From the Pagosa Daily Post (Bill Hudson):
About halfway through the public portion of the November 25 meeting of the Pagosa Area Water and Sanitation District (PAWSD) board of directors, board member Burt Adams was pleading with the other four directors — Mike Church, Glenn Walsh, Paul Hansen and Gordon McIver — to conduct their discussion openly, in public session.
“In this public offer that CWCB has made here — this public proposal — there are at least ten items in the offer that I believe would be detrimental to PAWSD. … So we have this public document here, and I believe our discussion should be held in public.”
Director Glenn Walsh responded to Mr. Adams.
“Well, I have maybe 15 points that I’m real pessimistic on. So, going into executive session is by no means a ratification of the deal that’s on the table.”
The PAWSD meeting had been publicized as an “executive session” .. meaning that the press and the public would be excluded from the meeting. A discussion of “the deal that’s on the table” would be held in secret, in other words.
The issue itself, however, was anything but secret. The current PAWSD board has publicly rejected the idea of building a $357 million reservoir in Dry Gulch — a project that had been approved by a previous PAWSD board of directors. PAWSD had signed an Letter of Intent to cooperate with San Juan Water Conservancy District (SJWCD) president Rod Proffitt, in offering PAWSD’s 90-percent ownership of the Running Iron Ranch to the Colorado Water Conservation Board (CWCB) in exchange for some kind of “loan forgiveness” on the $9 million loan made to PAWSD by CWCB.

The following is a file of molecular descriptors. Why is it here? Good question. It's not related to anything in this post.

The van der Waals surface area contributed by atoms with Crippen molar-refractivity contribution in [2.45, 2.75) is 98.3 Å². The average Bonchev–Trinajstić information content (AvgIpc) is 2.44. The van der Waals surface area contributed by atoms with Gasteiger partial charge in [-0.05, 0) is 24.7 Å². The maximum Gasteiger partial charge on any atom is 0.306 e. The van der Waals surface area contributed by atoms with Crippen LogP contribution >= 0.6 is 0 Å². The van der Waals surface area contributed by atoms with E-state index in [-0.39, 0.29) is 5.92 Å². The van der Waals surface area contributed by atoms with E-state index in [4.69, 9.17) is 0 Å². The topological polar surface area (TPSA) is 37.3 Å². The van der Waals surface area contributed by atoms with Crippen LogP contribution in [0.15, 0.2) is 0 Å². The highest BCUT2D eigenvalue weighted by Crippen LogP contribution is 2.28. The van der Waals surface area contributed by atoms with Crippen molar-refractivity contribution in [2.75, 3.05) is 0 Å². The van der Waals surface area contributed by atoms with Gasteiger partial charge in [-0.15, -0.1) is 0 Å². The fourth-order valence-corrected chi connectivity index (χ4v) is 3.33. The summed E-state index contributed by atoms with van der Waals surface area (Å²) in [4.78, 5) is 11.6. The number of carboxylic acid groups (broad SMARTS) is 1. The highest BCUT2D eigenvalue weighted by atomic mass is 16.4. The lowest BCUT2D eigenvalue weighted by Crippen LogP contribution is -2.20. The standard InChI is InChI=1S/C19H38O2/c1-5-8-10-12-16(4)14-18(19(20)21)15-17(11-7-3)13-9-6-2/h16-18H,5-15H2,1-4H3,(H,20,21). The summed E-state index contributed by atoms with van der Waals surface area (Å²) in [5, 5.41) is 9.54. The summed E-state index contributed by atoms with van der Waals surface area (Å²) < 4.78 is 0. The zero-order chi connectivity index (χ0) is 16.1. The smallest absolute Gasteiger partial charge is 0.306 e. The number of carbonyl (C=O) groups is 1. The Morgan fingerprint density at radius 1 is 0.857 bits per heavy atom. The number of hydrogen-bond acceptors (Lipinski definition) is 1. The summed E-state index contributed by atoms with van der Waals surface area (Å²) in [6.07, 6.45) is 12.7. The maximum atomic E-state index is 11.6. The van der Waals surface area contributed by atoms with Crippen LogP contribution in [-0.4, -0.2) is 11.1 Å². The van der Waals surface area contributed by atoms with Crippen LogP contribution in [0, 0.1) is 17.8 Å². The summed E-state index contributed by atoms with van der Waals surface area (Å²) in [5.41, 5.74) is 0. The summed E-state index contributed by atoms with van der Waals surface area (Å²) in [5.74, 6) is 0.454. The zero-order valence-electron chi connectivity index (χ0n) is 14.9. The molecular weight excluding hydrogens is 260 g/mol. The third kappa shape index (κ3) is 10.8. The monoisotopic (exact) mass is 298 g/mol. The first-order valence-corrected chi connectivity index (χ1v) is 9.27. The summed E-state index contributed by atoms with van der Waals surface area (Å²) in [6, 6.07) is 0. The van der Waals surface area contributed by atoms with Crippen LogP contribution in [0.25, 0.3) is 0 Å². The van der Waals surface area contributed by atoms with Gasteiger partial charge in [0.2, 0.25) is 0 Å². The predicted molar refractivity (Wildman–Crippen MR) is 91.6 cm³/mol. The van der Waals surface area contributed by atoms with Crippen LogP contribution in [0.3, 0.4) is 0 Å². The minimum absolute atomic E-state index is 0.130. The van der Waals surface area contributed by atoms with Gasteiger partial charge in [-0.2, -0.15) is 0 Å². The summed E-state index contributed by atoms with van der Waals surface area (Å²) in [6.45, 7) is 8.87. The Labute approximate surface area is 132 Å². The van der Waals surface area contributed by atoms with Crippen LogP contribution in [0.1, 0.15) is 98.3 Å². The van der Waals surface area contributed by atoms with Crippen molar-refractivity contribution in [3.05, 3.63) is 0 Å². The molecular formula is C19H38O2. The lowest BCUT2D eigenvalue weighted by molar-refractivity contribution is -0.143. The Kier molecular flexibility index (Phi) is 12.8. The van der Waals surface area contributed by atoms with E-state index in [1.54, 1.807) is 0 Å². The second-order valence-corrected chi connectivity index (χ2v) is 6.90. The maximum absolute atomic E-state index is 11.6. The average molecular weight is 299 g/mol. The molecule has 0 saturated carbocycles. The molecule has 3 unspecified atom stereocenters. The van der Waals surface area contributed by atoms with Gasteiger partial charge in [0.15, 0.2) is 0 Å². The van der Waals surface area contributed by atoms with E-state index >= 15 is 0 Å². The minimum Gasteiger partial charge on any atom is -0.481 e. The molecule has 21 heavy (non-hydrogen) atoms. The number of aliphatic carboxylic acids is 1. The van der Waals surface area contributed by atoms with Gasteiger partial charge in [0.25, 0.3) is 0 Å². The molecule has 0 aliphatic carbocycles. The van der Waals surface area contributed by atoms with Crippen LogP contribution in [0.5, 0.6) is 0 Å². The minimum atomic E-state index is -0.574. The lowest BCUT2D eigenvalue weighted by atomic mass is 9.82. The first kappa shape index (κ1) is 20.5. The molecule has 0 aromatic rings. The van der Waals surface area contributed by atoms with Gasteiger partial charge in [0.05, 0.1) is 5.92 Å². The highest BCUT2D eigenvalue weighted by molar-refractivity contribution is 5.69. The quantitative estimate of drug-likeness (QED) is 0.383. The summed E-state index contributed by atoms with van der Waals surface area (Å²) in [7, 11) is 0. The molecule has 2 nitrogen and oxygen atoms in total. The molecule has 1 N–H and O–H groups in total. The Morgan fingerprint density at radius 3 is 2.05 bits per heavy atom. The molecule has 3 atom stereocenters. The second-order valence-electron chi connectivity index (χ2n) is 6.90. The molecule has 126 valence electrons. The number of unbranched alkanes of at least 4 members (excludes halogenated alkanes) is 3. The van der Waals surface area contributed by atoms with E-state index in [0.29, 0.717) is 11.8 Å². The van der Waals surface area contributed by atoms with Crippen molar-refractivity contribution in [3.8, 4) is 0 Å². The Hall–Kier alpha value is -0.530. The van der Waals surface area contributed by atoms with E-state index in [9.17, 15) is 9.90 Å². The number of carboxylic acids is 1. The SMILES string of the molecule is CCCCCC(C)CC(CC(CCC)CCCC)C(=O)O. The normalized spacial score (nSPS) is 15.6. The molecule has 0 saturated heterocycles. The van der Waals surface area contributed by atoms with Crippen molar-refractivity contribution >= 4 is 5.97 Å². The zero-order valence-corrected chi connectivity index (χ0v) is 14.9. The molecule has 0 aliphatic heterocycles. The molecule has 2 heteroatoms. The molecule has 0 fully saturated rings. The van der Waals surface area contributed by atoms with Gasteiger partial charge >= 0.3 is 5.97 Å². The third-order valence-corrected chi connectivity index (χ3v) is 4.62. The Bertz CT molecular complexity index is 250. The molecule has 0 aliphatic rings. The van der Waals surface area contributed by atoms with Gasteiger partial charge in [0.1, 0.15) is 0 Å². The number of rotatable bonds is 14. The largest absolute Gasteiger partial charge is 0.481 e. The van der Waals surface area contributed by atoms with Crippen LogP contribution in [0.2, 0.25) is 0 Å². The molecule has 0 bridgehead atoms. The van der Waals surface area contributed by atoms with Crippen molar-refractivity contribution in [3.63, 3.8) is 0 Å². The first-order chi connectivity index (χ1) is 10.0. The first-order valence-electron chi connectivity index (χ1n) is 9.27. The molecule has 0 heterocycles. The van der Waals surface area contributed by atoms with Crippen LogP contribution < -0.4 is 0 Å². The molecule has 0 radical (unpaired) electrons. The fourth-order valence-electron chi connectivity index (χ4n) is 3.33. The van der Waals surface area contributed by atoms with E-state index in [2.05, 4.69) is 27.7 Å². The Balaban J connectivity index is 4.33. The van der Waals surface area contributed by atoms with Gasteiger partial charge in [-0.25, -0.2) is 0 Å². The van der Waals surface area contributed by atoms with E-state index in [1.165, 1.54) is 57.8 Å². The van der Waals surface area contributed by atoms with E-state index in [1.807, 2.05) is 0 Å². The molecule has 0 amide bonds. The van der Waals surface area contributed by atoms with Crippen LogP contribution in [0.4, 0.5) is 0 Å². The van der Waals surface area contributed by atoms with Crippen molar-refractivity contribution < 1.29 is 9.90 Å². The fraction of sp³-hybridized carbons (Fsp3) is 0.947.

The CWCB staff had responded with a publicly-issued outline of a completely different agreement, seemingly aimed at getting Dry Gulch build anyway, even though — to my knowledge — no one anywhere has quantified a
the need for such a reservoir, ever since the bogus Steve Harris projections were rejected by the Colorado Supreme Court.
The Colorado Sunshine Law prohibits government boards from making decisions in secret. But the same law allows an executive session for the purpose of “instructing negotiators.” Is it possible for a board to give confidential directions to a negotiator… without making some decisions secretly? It’s a good question. In the end, four of the five PAWSD board members voted to make certain negotiating decisions in secret.
I have to give the PAWSD board a lot of credit for their lengthy discussion on November 25. I’ve witnessed a lot of local government boards go into executive session to argue very important public issues, without so much as a howdy-do. On November 25, the PAWSD board publicly argued at length — with one another and with the audience — the wisdom and ethics of discussing the CWCB offer in closed session. I’ve never witnessed a government board take an executive session vote so seriously.
However, the audience was never provided a copy of the CWCB proposal under consideration, so we were listening to a discussion that didn’t always make a lot of sense to us. It was clear, from the 51-minute public discussion, that different board members had different interpretations of the CWCB offer.
How much interest would be charged, exactly? What would happen to the $1 million SJWCD grant? How much would the balloon payment total?
More Pagosa Springs coverage here.